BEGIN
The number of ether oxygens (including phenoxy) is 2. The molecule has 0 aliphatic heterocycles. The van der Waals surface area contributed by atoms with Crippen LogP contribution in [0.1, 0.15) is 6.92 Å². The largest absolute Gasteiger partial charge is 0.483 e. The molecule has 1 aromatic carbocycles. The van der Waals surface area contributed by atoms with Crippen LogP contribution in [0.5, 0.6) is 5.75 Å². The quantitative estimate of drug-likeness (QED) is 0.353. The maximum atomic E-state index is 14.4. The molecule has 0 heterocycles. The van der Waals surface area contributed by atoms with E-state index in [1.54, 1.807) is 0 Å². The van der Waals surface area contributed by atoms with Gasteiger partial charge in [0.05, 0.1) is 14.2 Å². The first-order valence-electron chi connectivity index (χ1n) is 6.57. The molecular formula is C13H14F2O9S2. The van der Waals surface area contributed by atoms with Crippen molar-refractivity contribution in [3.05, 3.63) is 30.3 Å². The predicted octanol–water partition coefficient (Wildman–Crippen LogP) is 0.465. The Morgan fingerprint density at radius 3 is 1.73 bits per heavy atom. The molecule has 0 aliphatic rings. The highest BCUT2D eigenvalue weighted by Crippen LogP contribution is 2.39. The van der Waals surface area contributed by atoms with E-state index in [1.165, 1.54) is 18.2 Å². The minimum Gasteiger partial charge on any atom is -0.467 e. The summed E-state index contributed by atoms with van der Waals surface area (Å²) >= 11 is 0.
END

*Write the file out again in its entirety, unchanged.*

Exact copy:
The number of ether oxygens (including phenoxy) is 2. The molecule has 0 aliphatic heterocycles. The van der Waals surface area contributed by atoms with Crippen LogP contribution in [0.1, 0.15) is 6.92 Å². The largest absolute Gasteiger partial charge is 0.483 e. The molecule has 1 aromatic carbocycles. The van der Waals surface area contributed by atoms with Crippen LogP contribution in [0.5, 0.6) is 5.75 Å². The quantitative estimate of drug-likeness (QED) is 0.353. The maximum atomic E-state index is 14.4. The molecule has 0 heterocycles. The van der Waals surface area contributed by atoms with E-state index in [1.54, 1.807) is 0 Å². The van der Waals surface area contributed by atoms with Gasteiger partial charge in [0.05, 0.1) is 14.2 Å². The first-order valence-electron chi connectivity index (χ1n) is 6.57. The molecular formula is C13H14F2O9S2. The van der Waals surface area contributed by atoms with Crippen molar-refractivity contribution in [3.05, 3.63) is 30.3 Å². The predicted octanol–water partition coefficient (Wildman–Crippen LogP) is 0.465. The Morgan fingerprint density at radius 3 is 1.73 bits per heavy atom. The molecule has 0 aliphatic rings. The highest BCUT2D eigenvalue weighted by Crippen LogP contribution is 2.39. The van der Waals surface area contributed by atoms with E-state index in [1.165, 1.54) is 18.2 Å². The minimum Gasteiger partial charge on any atom is -0.467 e. The summed E-state index contributed by atoms with van der Waals surface area (Å²) >= 11 is 0.